This article is a reproduction of a presentation the author offered in 1979 about a “Term Paper Clinic” (TPC) conducted at the UBC Sedgewick Library for a number of years, with MLS students staffing the Clinic. The TPC was offered twice a year for a two-week period to undergraduate students only. MLS students had a five-week preparation period that comprised of instructions in reference sources and strategies, a lecture by the professor, an accompanying written guide called The TCP Literature Search: Approaches and Sources, a library tour, in-class sample question practices, and access to TCP guides previously produced. During the TPC’s operation period, students (called “recipients” by the author) would meet twice with the MLS student; they would first register and provide information about their needs, then a second meeting would be scheduled to provide the recipient with the desired information in form of a search guide. To assess the TCP’s success, three feedback methods were used. First, the MLS students submitted a report on their experience. Second, the Sedgewick librarians’ anecdotal comments were captured. Third, recipients were asked to fill out a questionnaire. MLS students’ comments were summarized as followed: “TPC gave them a sense of confidence as they realized that they did indeed have a great deal of knowledge which laymen did not possess; they began to think of themselves as professionals” (p. 263). One downside of this project for MLS students was time, as it was more work than anticipated for them to produce the search guides. Sedgewick librarians, on the other hand, had almost all favourable comments for the TPC. Recipients’ feedback was taken through a questionnaire that was sent out to all TPC’s participants every semester. The author analyzed the results of one particular semester (fall of 1976). The evaluation form held a 30% response rate (77 students). Main results showed that 90% of respondents answered that the service provided was either extremely or very useful, that 94% of respondents said that the TPC helped them improve their knowledge of library resources, and that 92% of respondents mentioned that they feel better prepared to use the library on their own. As an additional evaluation, in 1976 an MLS student conducted 60 interviews with recipients of the service. Her findings support the results obtained by the recipients’ evaluation forms, MLS students’, and librarians’ feedback. The author concludes that a “personalized, extensive reference service provided at the point of need is a very effective method of teaching the use of the library” (p. 269).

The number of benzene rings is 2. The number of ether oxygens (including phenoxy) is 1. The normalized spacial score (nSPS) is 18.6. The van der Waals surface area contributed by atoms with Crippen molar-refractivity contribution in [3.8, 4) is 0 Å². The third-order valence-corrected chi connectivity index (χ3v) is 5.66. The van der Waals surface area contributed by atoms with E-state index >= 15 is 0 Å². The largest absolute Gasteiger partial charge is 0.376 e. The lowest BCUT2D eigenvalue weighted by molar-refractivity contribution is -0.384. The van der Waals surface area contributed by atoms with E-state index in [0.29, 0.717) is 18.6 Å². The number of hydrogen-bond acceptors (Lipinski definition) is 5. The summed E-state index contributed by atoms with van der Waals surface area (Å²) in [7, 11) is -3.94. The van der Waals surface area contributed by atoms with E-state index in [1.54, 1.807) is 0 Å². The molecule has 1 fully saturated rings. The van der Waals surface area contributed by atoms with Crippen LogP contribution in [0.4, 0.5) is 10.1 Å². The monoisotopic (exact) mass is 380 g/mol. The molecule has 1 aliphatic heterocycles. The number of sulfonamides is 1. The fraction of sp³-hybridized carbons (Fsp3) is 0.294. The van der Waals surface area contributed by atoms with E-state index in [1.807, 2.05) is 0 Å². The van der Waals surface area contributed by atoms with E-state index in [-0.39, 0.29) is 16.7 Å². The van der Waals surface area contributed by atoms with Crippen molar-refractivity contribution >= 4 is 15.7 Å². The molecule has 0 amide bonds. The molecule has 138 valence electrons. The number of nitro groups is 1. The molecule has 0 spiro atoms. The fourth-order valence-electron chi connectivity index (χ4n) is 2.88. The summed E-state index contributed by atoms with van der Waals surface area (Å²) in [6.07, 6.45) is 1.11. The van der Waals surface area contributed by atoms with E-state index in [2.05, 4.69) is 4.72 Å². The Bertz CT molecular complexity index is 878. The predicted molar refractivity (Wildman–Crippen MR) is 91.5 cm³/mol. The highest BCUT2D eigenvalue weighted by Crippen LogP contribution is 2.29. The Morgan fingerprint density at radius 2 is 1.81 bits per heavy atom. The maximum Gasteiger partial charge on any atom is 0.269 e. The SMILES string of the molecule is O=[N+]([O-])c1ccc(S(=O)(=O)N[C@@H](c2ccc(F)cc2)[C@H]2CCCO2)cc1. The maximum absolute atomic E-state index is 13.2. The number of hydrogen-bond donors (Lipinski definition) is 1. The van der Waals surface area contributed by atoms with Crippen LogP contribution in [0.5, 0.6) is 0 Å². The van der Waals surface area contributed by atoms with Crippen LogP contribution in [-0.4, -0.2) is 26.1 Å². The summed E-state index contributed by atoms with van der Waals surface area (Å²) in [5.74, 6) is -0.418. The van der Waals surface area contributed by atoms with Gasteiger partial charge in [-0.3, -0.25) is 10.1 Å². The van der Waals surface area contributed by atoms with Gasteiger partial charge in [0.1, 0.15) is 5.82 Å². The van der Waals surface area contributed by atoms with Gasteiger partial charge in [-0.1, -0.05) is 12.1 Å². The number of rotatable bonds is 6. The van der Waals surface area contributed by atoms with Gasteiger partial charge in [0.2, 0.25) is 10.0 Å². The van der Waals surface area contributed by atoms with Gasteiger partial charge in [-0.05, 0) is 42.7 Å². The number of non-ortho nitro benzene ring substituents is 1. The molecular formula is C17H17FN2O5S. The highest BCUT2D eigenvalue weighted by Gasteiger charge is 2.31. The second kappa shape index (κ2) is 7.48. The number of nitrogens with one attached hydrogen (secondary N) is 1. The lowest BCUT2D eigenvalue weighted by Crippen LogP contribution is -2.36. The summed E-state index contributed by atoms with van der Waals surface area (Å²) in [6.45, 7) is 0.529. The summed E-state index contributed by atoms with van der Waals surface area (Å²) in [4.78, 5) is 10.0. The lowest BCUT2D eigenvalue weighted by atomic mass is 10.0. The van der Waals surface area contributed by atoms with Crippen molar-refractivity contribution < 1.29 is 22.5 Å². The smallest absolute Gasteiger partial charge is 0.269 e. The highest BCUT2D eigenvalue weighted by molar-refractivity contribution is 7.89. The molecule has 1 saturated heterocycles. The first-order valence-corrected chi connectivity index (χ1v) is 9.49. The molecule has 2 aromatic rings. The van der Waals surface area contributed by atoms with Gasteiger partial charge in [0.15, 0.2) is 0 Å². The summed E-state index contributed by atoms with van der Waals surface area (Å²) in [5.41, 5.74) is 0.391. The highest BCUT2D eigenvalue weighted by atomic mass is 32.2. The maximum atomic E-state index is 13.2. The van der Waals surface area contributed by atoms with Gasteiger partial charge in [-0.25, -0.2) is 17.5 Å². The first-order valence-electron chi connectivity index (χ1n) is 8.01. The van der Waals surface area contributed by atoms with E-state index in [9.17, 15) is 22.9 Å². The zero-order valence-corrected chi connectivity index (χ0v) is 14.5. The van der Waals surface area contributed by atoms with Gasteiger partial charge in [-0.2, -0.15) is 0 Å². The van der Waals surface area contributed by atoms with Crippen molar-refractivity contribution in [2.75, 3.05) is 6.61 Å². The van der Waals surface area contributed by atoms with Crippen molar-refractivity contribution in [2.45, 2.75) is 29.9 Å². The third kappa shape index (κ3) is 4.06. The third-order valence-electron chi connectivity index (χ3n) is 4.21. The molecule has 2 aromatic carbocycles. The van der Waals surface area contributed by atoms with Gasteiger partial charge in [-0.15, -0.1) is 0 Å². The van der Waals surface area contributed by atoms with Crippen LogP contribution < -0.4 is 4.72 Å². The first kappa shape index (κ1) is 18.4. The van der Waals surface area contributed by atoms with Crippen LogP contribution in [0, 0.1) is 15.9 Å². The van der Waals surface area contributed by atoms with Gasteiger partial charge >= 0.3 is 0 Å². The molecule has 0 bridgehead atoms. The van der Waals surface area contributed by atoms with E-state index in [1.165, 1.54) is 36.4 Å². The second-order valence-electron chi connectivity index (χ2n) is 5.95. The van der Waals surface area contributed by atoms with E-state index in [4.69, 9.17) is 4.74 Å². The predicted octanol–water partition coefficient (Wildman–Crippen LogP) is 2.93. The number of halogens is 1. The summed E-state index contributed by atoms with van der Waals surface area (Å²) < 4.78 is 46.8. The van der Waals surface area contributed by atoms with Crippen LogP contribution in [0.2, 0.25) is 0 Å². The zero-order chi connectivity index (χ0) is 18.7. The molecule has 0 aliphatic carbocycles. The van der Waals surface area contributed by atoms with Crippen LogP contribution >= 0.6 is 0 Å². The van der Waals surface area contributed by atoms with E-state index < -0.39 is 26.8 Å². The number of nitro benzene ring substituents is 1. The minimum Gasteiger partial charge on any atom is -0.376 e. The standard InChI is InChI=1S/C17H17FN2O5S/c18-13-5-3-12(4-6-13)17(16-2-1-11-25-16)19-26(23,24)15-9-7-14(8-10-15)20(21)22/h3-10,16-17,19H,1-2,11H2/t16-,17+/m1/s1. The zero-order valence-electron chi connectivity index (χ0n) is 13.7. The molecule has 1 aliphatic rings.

Schobert, 1982; University of Ottawa